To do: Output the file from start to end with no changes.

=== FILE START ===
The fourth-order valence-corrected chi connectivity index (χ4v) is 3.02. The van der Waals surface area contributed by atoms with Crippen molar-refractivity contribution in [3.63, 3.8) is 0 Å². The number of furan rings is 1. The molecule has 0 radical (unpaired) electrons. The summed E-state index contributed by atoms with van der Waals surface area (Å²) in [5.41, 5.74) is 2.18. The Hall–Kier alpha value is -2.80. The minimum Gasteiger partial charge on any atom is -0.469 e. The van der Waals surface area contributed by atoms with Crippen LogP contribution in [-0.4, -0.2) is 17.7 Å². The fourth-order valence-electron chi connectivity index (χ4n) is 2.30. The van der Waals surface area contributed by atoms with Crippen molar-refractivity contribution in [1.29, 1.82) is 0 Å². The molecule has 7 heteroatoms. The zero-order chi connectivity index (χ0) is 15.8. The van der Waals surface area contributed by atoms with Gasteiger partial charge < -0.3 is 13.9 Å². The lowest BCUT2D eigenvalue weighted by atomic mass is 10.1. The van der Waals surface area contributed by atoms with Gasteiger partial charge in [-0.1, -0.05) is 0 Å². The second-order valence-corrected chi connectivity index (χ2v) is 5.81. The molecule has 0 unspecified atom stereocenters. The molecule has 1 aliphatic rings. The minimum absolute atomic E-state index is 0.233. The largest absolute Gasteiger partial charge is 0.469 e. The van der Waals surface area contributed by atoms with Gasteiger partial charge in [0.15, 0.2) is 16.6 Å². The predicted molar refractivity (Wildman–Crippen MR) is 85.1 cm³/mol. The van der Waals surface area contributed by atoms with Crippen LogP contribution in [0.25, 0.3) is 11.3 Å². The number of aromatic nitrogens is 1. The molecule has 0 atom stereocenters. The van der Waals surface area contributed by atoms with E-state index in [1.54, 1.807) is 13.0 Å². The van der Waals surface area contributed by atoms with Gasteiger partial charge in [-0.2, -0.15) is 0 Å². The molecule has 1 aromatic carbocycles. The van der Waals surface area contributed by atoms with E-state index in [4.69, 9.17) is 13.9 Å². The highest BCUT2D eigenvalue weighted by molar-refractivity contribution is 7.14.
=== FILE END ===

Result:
The fourth-order valence-corrected chi connectivity index (χ4v) is 3.02. The van der Waals surface area contributed by atoms with Crippen molar-refractivity contribution in [3.63, 3.8) is 0 Å². The number of furan rings is 1. The molecule has 0 radical (unpaired) electrons. The summed E-state index contributed by atoms with van der Waals surface area (Å²) in [5.41, 5.74) is 2.18. The Hall–Kier alpha value is -2.80. The minimum Gasteiger partial charge on any atom is -0.469 e. The van der Waals surface area contributed by atoms with Crippen LogP contribution in [-0.4, -0.2) is 17.7 Å². The fourth-order valence-electron chi connectivity index (χ4n) is 2.30. The van der Waals surface area contributed by atoms with Crippen molar-refractivity contribution in [1.29, 1.82) is 0 Å². The molecule has 7 heteroatoms. The zero-order chi connectivity index (χ0) is 15.8. The van der Waals surface area contributed by atoms with Gasteiger partial charge < -0.3 is 13.9 Å². The lowest BCUT2D eigenvalue weighted by atomic mass is 10.1. The van der Waals surface area contributed by atoms with Gasteiger partial charge in [-0.1, -0.05) is 0 Å². The second-order valence-corrected chi connectivity index (χ2v) is 5.81. The molecule has 0 unspecified atom stereocenters. The molecule has 1 aliphatic rings. The minimum absolute atomic E-state index is 0.233. The largest absolute Gasteiger partial charge is 0.469 e. The van der Waals surface area contributed by atoms with Gasteiger partial charge in [0.15, 0.2) is 16.6 Å². The predicted molar refractivity (Wildman–Crippen MR) is 85.1 cm³/mol. The van der Waals surface area contributed by atoms with Crippen LogP contribution in [0.25, 0.3) is 11.3 Å². The number of aromatic nitrogens is 1. The molecule has 0 atom stereocenters. The van der Waals surface area contributed by atoms with E-state index in [1.54, 1.807) is 13.0 Å². The van der Waals surface area contributed by atoms with Gasteiger partial charge in [-0.2, -0.15) is 0 Å². The molecule has 1 aromatic carbocycles. The van der Waals surface area contributed by atoms with E-state index in [4.69, 9.17) is 13.9 Å². The highest BCUT2D eigenvalue weighted by molar-refractivity contribution is 7.14.